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H. Kergoat, J. V. Lovasik, T. Boutin, N. Racine, M.-J. Kergoat, M. Parent; Perifoveal Vessel Count as a Function of Age in the Healthy Human Eye. Invest. Ophthalmol. Vis. Sci. 2009;50(13):85.
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To our knowledge, only one study (Ibrahim et al 1998) examined the interaction between senescence and the number of perifoveal vessels in the living human eye. That study reported a loss of 0.3 perifoveal vessels for each half decade of life between 55 to 74 yrs of age. In the present study, our objective was to reevaluate the perifoveal vessel number in a cohort of healthy volunteers representing a much broader age range.
Eighty-six healthy non-smoking adults between 20 and 80 years of age participated in this study. A high-resolution digital color fundus camera system (Visualis by Imedos) was used to acquire 30° images for the right eye of each subject. After photography, a green filter was used to increase the contrast of vessels against the fundus background. Each image was magnified to optimize vessel counting on a large monitor. The central 15° area was divided into two circular zones. The first circumscribed the fovea with a circle whose diameter was equal to the horizontal diameter of the subject’s optic nerve head. The radius of the second circle was increased by the radius of the first circle. Allvessels within the annulus delimited by the first and second circles were counted for this study.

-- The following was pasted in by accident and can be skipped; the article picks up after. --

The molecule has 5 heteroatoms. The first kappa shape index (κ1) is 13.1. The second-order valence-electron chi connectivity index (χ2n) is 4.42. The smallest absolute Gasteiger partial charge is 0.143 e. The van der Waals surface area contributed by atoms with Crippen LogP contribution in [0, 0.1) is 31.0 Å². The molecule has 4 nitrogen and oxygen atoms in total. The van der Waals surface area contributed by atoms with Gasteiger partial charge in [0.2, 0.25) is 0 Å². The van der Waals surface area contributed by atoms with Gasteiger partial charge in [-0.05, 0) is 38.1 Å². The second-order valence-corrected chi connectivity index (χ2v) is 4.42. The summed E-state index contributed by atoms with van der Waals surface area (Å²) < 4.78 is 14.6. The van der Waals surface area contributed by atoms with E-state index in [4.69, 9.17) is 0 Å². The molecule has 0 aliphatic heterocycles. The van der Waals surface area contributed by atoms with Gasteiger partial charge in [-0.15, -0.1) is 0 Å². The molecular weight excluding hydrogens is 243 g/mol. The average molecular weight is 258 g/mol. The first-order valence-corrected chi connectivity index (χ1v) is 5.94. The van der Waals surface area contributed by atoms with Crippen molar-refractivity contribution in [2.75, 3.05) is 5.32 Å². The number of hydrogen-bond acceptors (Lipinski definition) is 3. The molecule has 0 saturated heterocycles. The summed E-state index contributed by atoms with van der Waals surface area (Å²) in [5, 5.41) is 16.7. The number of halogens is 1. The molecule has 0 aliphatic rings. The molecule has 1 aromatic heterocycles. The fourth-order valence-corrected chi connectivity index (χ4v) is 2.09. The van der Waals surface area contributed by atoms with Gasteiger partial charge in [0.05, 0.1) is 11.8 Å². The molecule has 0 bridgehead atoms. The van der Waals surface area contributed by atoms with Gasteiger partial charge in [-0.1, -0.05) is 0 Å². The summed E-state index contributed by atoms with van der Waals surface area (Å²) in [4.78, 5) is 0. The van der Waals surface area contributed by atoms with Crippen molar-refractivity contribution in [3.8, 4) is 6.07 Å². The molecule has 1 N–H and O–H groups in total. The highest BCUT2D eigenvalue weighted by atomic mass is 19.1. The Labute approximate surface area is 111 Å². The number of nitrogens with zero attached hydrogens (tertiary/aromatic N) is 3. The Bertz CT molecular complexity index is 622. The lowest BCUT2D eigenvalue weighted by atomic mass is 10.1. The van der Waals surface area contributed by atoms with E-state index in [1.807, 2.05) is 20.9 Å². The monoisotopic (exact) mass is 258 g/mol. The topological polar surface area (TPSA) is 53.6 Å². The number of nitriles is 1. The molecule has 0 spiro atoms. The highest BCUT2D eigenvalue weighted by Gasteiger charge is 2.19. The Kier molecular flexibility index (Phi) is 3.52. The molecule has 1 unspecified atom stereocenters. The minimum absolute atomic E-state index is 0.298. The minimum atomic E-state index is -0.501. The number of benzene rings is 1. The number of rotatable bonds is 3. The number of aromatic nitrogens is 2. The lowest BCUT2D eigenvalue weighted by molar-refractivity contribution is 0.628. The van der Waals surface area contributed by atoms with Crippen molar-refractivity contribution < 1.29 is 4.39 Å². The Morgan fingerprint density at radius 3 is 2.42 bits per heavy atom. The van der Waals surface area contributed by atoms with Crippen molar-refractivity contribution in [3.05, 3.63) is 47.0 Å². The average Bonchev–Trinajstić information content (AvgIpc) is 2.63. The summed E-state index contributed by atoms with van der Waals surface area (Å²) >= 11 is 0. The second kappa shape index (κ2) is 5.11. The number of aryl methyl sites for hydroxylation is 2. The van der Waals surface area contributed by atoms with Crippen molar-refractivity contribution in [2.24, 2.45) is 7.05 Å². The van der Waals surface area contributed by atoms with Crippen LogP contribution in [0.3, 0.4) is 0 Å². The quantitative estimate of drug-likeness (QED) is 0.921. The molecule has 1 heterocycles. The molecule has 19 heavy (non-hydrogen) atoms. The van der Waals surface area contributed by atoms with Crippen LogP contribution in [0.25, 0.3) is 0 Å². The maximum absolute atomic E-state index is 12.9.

The mean number of perifoveal vessels in our population was 13.4 ± 0.2 (Mean ± SEM). The number of perifoveal vessels for each subject was also plotted as a function of subject age. A linear regression line through the data points indicated that the number of vessels within the macular zone did not vary with age (p= 0.5465).
Our measurements did not reveal any loss of perifoveal vessels in the ocular fundus of healthy subjects between 20 and 80 years of age. The difference between the present study and that of Ibrahim et al may be attributed to the fact that the cardiovascular health of each subject was determined to be normal, and that none of our subjects were smokers.
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